Sir Thomas Wyatt


“They Flee from Me”

On this date Sir Thomas Wyatt died (1503-1549).

Frye in Rencontre: “The General Editor’s Introduction”:

It used to be said of Wyatt, being older and further down on the evolutionary scale, was a cruder pioneer than Surrey, who the same kind of thing much better.  This view of them resulted from a historical accident.  They both belonged to the courtly class of amateur poets who did not publish their poetry, and were first introduced in Tottel’s Miscellany (1557), on the eve of Elizabeth’s reign.  By that time the new conservatism was in full swing, and the editor of Tottel made many alterations in Wyatt’s work to bring it inl line with Surrey’s, under the impression, so common among editors, that he was improving it.  Fortunately Wyatt’s manuscripts have survived, and we can see from them that he is a poet of older radicalism of Skelton and Dunbar as well as the of the new age, and one of the finest experimental poets of any age:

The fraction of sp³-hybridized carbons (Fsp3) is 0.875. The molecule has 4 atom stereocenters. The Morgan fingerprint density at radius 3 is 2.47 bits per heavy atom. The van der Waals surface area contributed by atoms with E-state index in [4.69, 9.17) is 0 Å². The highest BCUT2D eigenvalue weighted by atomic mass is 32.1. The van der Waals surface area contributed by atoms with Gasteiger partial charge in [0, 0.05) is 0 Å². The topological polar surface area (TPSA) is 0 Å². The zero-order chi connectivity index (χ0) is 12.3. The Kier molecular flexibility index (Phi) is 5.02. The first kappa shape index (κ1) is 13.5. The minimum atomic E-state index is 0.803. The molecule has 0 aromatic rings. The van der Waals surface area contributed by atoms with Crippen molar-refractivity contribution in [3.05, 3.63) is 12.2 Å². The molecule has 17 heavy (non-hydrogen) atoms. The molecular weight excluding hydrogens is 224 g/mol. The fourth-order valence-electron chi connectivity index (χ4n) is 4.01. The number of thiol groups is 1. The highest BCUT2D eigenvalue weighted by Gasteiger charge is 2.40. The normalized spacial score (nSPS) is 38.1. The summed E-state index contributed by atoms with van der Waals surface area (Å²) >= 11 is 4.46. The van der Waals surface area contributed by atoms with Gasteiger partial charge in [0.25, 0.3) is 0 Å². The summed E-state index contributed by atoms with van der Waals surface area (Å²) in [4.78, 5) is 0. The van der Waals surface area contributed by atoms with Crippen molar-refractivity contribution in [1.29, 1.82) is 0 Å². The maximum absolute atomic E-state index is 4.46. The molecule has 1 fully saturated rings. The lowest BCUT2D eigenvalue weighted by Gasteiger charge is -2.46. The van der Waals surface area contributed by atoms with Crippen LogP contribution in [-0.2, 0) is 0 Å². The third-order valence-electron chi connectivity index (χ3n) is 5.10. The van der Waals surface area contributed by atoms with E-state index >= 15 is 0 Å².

They flee from me, that sometime did me seek
With naked foot stalking in my chamber.
I have seen them gentle, tame, and meek
That now are wild, and do not remember
That sometime they put themself in danger
To take bread at my hand: and now they range,
Busily seeking with a continual change.

[They Flee from Me, ll. 1-7]  (CW 10, 17-18)

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